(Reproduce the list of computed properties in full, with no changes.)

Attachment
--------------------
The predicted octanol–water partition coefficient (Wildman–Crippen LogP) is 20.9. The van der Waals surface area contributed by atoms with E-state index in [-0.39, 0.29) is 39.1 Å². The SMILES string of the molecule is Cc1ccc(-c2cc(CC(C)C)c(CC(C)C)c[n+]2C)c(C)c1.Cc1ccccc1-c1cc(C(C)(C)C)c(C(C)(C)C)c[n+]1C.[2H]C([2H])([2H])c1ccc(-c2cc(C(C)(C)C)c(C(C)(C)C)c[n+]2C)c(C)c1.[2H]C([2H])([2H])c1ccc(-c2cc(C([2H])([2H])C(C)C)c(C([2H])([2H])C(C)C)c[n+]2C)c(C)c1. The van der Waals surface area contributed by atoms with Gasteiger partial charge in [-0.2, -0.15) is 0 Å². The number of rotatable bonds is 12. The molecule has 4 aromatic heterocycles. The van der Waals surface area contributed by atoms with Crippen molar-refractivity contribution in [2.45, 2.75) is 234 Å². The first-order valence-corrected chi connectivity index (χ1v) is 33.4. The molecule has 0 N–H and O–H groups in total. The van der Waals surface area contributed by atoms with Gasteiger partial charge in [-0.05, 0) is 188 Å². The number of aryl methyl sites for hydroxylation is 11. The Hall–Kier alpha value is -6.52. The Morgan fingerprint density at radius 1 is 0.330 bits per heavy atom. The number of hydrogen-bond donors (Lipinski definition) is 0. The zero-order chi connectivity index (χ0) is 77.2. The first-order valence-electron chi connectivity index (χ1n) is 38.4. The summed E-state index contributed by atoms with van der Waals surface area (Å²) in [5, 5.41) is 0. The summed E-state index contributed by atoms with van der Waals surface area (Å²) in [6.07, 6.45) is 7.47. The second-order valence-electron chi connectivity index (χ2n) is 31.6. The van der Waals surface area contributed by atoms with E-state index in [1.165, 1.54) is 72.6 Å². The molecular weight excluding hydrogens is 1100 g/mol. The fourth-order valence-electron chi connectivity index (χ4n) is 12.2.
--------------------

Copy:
The predicted octanol–water partition coefficient (Wildman–Crippen LogP) is 20.9. The van der Waals surface area contributed by atoms with E-state index in [-0.39, 0.29) is 39.1 Å². The SMILES string of the molecule is Cc1ccc(-c2cc(CC(C)C)c(CC(C)C)c[n+]2C)c(C)c1.Cc1ccccc1-c1cc(C(C)(C)C)c(C(C)(C)C)c[n+]1C.[2H]C([2H])([2H])c1ccc(-c2cc(C(C)(C)C)c(C(C)(C)C)c[n+]2C)c(C)c1.[2H]C([2H])([2H])c1ccc(-c2cc(C([2H])([2H])C(C)C)c(C([2H])([2H])C(C)C)c[n+]2C)c(C)c1. The van der Waals surface area contributed by atoms with Gasteiger partial charge in [-0.2, -0.15) is 0 Å². The number of rotatable bonds is 12. The molecule has 4 aromatic heterocycles. The van der Waals surface area contributed by atoms with Crippen molar-refractivity contribution in [2.45, 2.75) is 234 Å². The first-order valence-corrected chi connectivity index (χ1v) is 33.4. The molecule has 0 N–H and O–H groups in total. The van der Waals surface area contributed by atoms with Gasteiger partial charge in [-0.05, 0) is 188 Å². The number of aryl methyl sites for hydroxylation is 11. The Hall–Kier alpha value is -6.52. The Morgan fingerprint density at radius 1 is 0.330 bits per heavy atom. The number of hydrogen-bond donors (Lipinski definition) is 0. The zero-order chi connectivity index (χ0) is 77.2. The first-order valence-electron chi connectivity index (χ1n) is 38.4. The summed E-state index contributed by atoms with van der Waals surface area (Å²) in [5, 5.41) is 0. The summed E-state index contributed by atoms with van der Waals surface area (Å²) in [6.07, 6.45) is 7.47. The second-order valence-electron chi connectivity index (χ2n) is 31.6. The van der Waals surface area contributed by atoms with E-state index in [1.165, 1.54) is 72.6 Å². The molecular weight excluding hydrogens is 1100 g/mol. The fourth-order valence-electron chi connectivity index (χ4n) is 12.2.